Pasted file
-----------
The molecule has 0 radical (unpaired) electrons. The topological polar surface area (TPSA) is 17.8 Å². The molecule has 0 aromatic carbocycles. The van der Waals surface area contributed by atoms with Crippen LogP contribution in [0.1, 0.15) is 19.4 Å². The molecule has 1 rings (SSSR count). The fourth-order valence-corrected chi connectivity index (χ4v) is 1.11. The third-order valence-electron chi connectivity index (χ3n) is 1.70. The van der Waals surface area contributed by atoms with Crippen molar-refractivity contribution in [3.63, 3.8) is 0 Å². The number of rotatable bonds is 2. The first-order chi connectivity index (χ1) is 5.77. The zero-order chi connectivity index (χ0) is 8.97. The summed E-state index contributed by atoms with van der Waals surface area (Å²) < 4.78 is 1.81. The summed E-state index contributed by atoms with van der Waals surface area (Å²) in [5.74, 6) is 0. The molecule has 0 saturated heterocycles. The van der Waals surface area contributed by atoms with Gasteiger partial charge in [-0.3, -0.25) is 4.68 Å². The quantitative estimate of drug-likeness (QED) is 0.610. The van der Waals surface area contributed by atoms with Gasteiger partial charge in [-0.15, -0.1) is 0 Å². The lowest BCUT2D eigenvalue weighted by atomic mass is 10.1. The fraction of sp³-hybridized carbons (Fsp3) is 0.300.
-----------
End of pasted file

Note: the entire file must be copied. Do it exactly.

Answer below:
The molecule has 0 radical (unpaired) electrons. The topological polar surface area (TPSA) is 17.8 Å². The molecule has 0 aromatic carbocycles. The van der Waals surface area contributed by atoms with Crippen LogP contribution in [0.1, 0.15) is 19.4 Å². The molecule has 1 rings (SSSR count). The fourth-order valence-corrected chi connectivity index (χ4v) is 1.11. The third-order valence-electron chi connectivity index (χ3n) is 1.70. The van der Waals surface area contributed by atoms with Crippen molar-refractivity contribution in [3.63, 3.8) is 0 Å². The number of rotatable bonds is 2. The first-order chi connectivity index (χ1) is 5.77. The zero-order chi connectivity index (χ0) is 8.97. The summed E-state index contributed by atoms with van der Waals surface area (Å²) < 4.78 is 1.81. The summed E-state index contributed by atoms with van der Waals surface area (Å²) in [5.74, 6) is 0. The molecule has 0 saturated heterocycles. The van der Waals surface area contributed by atoms with Gasteiger partial charge in [-0.3, -0.25) is 4.68 Å². The quantitative estimate of drug-likeness (QED) is 0.610. The van der Waals surface area contributed by atoms with Gasteiger partial charge in [-0.15, -0.1) is 0 Å². The lowest BCUT2D eigenvalue weighted by atomic mass is 10.1. The fraction of sp³-hybridized carbons (Fsp3) is 0.300.